Why, as Digital Leader of the Year 2017, I think there’s no such thing as a digital leader

Helen Award.jpg

Last year, I was voted Digital Leader of the Year at the DL100 Awards, which was a surprising and amazing honour. With nominations now open for this year’s awards, and being in a typically reflective mood for the New Year, it has made me think. I was, of course, delighted to win the accolade last year, but if we, as a society, are to truly embrace digital then there shouldn’t be any individual digital leaders.

Bear with me.

Digital is everywhere in today’s society. It is implicit in so many roles, from communications through to service delivery and project management. To be successful, you need to be digitally competent and confident – which is why we exist as an organisation.

The same goes for organisations too. Those not embracing digital are being left behind by their competitors, as evidenced by the latest Lloyds Business Digital Index. The report says the most digital business leaders are three times as likely to report increasing turnovers. Which implies that the most digital leaders are just better leaders.

In our increasingly digital society, to be considered a leader, it’s an absolute must to be able to do things digitally and to be able to support others to do things digitally. If you can’t do either, then you just can’t be called a leader.

A good leader thinks about the future of their organisation, they are clear about their vision for their organisation and makes decisions based on an understanding of the wider world they work in. They know their staff make the difference, and build an environment they can thrive in, and they understand customers, stakeholders, and partners, they communicate well with them. None of this stuff can be done well without digital.

There are lots of great leaders that champion digital transformation, and I’m honoured to have been recognised as one of them. But in 2018, should we still be talking about digital transformation? Digital has already transformed most of our lives, in ways both big and small. So when we’re talking about digital transformation, we should be transforming lives for those who still aren’t being included in our digital world.

Digital transformation, after all, is just making our businesses better, improving the way we communicate with customers and citizens, seizing all the opportunities that are available to us. It seems a bit of a no-brainer to me.

I am honoured to be named a Digital Leader, and will fully support this year’s DL100 Digital Leaders Awards as they are a chance to shine a spotlight on the benefits of embracing digital as a leader. And, I’m looking forward to seeing, and being inspired by, this year’s winners and nominees.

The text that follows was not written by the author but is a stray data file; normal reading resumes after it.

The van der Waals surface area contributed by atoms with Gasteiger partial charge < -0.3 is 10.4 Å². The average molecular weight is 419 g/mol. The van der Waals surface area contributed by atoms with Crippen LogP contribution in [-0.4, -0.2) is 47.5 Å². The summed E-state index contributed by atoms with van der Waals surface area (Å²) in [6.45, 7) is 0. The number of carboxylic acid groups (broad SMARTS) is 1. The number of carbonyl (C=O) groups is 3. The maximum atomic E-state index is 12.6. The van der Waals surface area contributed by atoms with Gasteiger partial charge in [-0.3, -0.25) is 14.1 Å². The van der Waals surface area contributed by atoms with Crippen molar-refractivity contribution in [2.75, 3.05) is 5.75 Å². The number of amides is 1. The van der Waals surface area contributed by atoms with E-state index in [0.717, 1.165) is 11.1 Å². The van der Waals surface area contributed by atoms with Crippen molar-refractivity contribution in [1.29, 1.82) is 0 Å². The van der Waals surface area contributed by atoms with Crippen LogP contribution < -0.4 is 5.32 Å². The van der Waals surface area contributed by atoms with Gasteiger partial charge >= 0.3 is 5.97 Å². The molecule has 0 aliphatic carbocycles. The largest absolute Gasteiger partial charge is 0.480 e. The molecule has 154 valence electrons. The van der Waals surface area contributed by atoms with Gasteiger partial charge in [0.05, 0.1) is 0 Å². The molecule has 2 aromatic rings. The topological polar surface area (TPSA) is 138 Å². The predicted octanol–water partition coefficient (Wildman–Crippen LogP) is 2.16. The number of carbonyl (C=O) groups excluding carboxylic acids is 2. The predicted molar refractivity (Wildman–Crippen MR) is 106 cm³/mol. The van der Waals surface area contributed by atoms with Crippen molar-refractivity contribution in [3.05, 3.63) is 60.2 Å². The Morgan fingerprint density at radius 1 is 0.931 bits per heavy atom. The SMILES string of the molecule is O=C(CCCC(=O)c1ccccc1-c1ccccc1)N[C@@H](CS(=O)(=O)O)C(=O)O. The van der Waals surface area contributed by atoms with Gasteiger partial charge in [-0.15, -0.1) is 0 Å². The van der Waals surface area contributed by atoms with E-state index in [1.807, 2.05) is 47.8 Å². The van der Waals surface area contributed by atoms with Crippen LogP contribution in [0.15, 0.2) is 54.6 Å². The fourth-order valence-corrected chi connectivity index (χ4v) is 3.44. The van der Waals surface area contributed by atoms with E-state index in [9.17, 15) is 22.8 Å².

But that being said, I’m hopeful that soon we’ll reach the stage where every leader is a digital leader, and we’ll just be celebrated good leaders, rather than good digital ones.

The will to win

I really was delighted last month when we received three nominations in the Digital Leaders 100 Awards 2016. This annual ceremony has taken place every year since 2013 and celebrates innovative people, organisations and tech which contribute towards the digital transformation of the UK.

Helen at the awards

Me at the Digital Leaders Awards last year when we were lucky enough to win for our Widening Digital Participation programme with NHS England.

 

These are our nominations:

English My Way

English My Way is a project we’ve run in partnership with The British Council and BBC Learning English for the past three years, supporting English Speakers of Other Languages (ESOL) from inside and outside of the UK online centres network to develop their English language skills, their confidence and to better integrate with their local communities.

From what I’ve seen throughout the project it has been a success and so beneficial to the project participants. Now as the project draws to a close it has been rewarded with a place on the Digital Leaders 2016 list, the ideal way to celebrate and reflect on its success.

Future Digital Inclusion

Future Digital Inclusion is our flagship digital inclusion project, funded by the Department for Business, Innovation and Skills. We know that people without digital skills are at a significant disadvantage in today’s society. They are less able to access information, learning opportunities and all the other significant advantages the online world has to offer.

Future Digital Inclusion aims to close the digital skills gap by reaching out to the 12.6 million people in the UK who don’t have basic digital skills. To-date through the UK online centres network we have supported over 445,000 people to improve their basic digital skills through the programme.

Tinder Foundation

Lastly Tinder Foundation has been nominated for Charity Digital Leader of the Year. The whole organisation was delighted by the news, and it is such a nice surprise. This award isn’t just for the Tinder Foundation team though, it’s for everyone who lives under the Tinder Foundation umbrella – the UK online centres network, the learners and our Board. Congratulations to everyone – you thoroughly deserve this.

Now that we’ve made the shortlist and I’ve told you a bit about our nominations, it’s time for me to add in my plug. We’ve made the 2016 Digital Leaders 100 list, now it has to be put into a final order through the judges and public vote, and I’d love for you to give us your support.

Simply visit the Digital Leaders website and find us in the ‘Charity Digital Leader of the Year’, ‘Cross-sector Digital Collaboration of the Year’ and ‘Digital Inclusion and Skills Initiative of the Year’ categories.

Thank you.